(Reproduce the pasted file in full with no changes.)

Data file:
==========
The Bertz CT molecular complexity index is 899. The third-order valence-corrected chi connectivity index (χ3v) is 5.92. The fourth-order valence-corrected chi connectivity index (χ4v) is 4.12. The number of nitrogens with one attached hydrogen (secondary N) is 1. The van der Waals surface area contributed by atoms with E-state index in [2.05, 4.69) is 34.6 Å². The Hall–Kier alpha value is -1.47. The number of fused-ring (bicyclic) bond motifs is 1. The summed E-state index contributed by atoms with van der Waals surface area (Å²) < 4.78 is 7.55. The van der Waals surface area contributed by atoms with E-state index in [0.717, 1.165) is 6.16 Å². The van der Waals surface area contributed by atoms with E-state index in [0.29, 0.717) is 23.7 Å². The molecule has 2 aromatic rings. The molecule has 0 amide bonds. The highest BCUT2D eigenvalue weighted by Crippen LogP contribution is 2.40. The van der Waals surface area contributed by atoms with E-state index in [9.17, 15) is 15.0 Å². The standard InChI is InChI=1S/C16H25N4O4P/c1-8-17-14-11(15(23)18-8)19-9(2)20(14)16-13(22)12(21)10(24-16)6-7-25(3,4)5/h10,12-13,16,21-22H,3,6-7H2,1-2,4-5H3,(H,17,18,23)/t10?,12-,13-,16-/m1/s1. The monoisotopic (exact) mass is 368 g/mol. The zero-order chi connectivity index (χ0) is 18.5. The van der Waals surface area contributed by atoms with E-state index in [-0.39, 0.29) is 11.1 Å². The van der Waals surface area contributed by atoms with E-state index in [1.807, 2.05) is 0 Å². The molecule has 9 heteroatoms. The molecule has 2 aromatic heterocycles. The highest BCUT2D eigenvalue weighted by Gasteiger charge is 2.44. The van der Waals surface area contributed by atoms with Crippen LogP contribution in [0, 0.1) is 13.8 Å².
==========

The Bertz CT molecular complexity index is 899. The third-order valence-corrected chi connectivity index (χ3v) is 5.92. The fourth-order valence-corrected chi connectivity index (χ4v) is 4.12. The number of nitrogens with one attached hydrogen (secondary N) is 1. The van der Waals surface area contributed by atoms with E-state index in [2.05, 4.69) is 34.6 Å². The Hall–Kier alpha value is -1.47. The number of fused-ring (bicyclic) bond motifs is 1. The summed E-state index contributed by atoms with van der Waals surface area (Å²) < 4.78 is 7.55. The van der Waals surface area contributed by atoms with E-state index in [0.717, 1.165) is 6.16 Å². The van der Waals surface area contributed by atoms with E-state index in [0.29, 0.717) is 23.7 Å². The molecule has 2 aromatic rings. The molecule has 0 amide bonds. The highest BCUT2D eigenvalue weighted by Crippen LogP contribution is 2.40. The van der Waals surface area contributed by atoms with E-state index in [9.17, 15) is 15.0 Å². The standard InChI is InChI=1S/C16H25N4O4P/c1-8-17-14-11(15(23)18-8)19-9(2)20(14)16-13(22)12(21)10(24-16)6-7-25(3,4)5/h10,12-13,16,21-22H,3,6-7H2,1-2,4-5H3,(H,17,18,23)/t10?,12-,13-,16-/m1/s1. The monoisotopic (exact) mass is 368 g/mol. The zero-order chi connectivity index (χ0) is 18.5. The van der Waals surface area contributed by atoms with E-state index in [-0.39, 0.29) is 11.1 Å². The van der Waals surface area contributed by atoms with E-state index in [1.807, 2.05) is 0 Å². The molecule has 9 heteroatoms. The molecule has 2 aromatic heterocycles. The highest BCUT2D eigenvalue weighted by Gasteiger charge is 2.44. The van der Waals surface area contributed by atoms with Crippen LogP contribution in [0, 0.1) is 13.8 Å².